DVO Podcast: The Golden Age of Niche Cinema?
With Netflix willing to pay 90 million dollars, sight unseen, for a buddy cop movie involving orcs and elves, are we seeing the golden age for unconventional movies?
Looking over the numbers from our podcast about the future of streaming services, I started to get interested by not just how much content Netflix is generating, but what kind. Anecdotally, it feels like Hollywood – pressured by the buying power of streaming platforms like Netflix and Amazon – may be diversifying its releases in a bid to stay relevant. I mean, we’ve seen niche genre films like Arrival, The Revenant, The Shape of Water and La La Land make good money on their way to Academy Award nominations. Could this be the golden age of niche cinema?
Well, as any scientist will tell you, the plural of anecdote isn’t data. I wanted quantitative numbers to back up my qualitative assessment that we’re seeing more varied films get made and subsequently succeed. After looking at 15 years of box office data over at Box Office Mojo I came to a startling conclusion: ain’t nothing changed!
The Golden Age of Niche Cinema?
Part 1: The Pressure of Netflix.
Netflix has a tremendous amount of weight to throw around. With around 100 million subscribers (double what it had in just 2014), it has a large installed base of viewers to justify making variety a priority. The service also relies heavily on algorithms instead of traditional metrics like box office take and Nielsen ratings. They know they need X number of programs featuring Y performers in Z genres to keep people from hitting un-subscribe. And as they’ve stated, they don’t much care if the programs are “good.” Hell, look at home much Adam Sandler crud they shovel every year! If the computer spits out a fortune cookie that says “Will Smith in a buddy cop movie featuring fantasy elements” then they write the check for 90 million, who cares if it is a bonkers formula.
Part 2: The Appearance of Trends.
On a gut level, it feels like we’re seeing more variety in the movies that catch attention. Smart horror films like Get Out, Split, and A Quiet Place make big noise in a genre you’d normally write off as a creative wasteland. The same goes for genres like musicals (La La Land, The Greatest Showman), westerns (The Revenant, Hell or High Water) and hard science fiction (Arrival, Annihilation, Ex Machina.) While there are plenty of big names, we needed to look to see if there are more of these movies being made. So we did:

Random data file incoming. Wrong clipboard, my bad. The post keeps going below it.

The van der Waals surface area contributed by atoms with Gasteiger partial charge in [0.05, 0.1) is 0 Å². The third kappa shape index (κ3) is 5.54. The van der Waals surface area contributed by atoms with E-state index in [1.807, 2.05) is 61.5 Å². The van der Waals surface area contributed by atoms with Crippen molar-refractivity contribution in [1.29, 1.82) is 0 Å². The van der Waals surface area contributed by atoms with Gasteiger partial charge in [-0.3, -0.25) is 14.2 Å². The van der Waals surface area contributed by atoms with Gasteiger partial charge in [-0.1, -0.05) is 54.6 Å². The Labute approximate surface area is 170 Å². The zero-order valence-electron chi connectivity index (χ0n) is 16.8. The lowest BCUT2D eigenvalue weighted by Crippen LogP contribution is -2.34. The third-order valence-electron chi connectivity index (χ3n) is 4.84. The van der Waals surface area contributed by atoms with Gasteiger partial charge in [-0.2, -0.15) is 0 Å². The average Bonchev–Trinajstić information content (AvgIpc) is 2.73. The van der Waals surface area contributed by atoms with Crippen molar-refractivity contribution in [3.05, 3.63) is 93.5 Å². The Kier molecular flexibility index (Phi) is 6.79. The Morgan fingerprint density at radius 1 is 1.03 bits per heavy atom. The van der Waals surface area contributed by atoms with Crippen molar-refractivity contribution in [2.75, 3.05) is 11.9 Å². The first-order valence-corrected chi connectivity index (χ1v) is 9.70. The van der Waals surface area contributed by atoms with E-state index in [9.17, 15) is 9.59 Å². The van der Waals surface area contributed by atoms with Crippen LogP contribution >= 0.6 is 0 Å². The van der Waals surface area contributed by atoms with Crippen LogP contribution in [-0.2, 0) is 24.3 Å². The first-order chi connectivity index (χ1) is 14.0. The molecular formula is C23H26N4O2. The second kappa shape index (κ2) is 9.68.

Part 3: The Absence of Proof.
So, over the last 5 years (roughly the time in which Netflix has been rocking the boat by creating their first original content – House of Cards in 2011) there hasn’t been any real trend lines. You could argue that westerns have improved – but other niches like martial arts and sports dramas have remained flat, and musicals and war movies seem to bob along on a cycle. What if we zoom out and see if there has been a change in audience tastes? Do the recent successes of certain niches mean that they are starting to see better box office representation? To look at this, I sampled three years (2005, 2010, 2015) and tallied up how many of each genre made it into the top 100 box office earnings in the US domestic market:
Part 4: The Results?
Once again, the only genre with consistent gains was the western genre. Comedies actually took a giant wack, although I’d imagine some of this could be down to certain films like Guardians of the Galaxy, Deadpool and everything The Rock does crossing over into more action/sci-fi oriented genres. Overall, with the exception of westerns, we’re not seeing either an explosion of production or of commercial success that fits into any tangible trend line. Some years sports biopics kick ass, some years musicals dominate, but they slip back into obscurity just a year later and have little change over a decade.
This result really squashes the qualitative feeling that we’re getting more variety at the movies. There are a couple missing variables: Netflix is notoriously reticent about how many people actually watch their programs. They don’t care if 1 or 1 million people see Bright; so long as nobody unsubscribes they’ve won the name recognition battle. Also, this listing doesn’t account for budget: we could be seeing the same amount of horror or sci-fi, but the quality of the offerings in terms of budget and star power is increasing as studios try to get their niche films noticed without committing to making a ton of them. If we could round up those numbers, that would be a fun discussion for another podcast…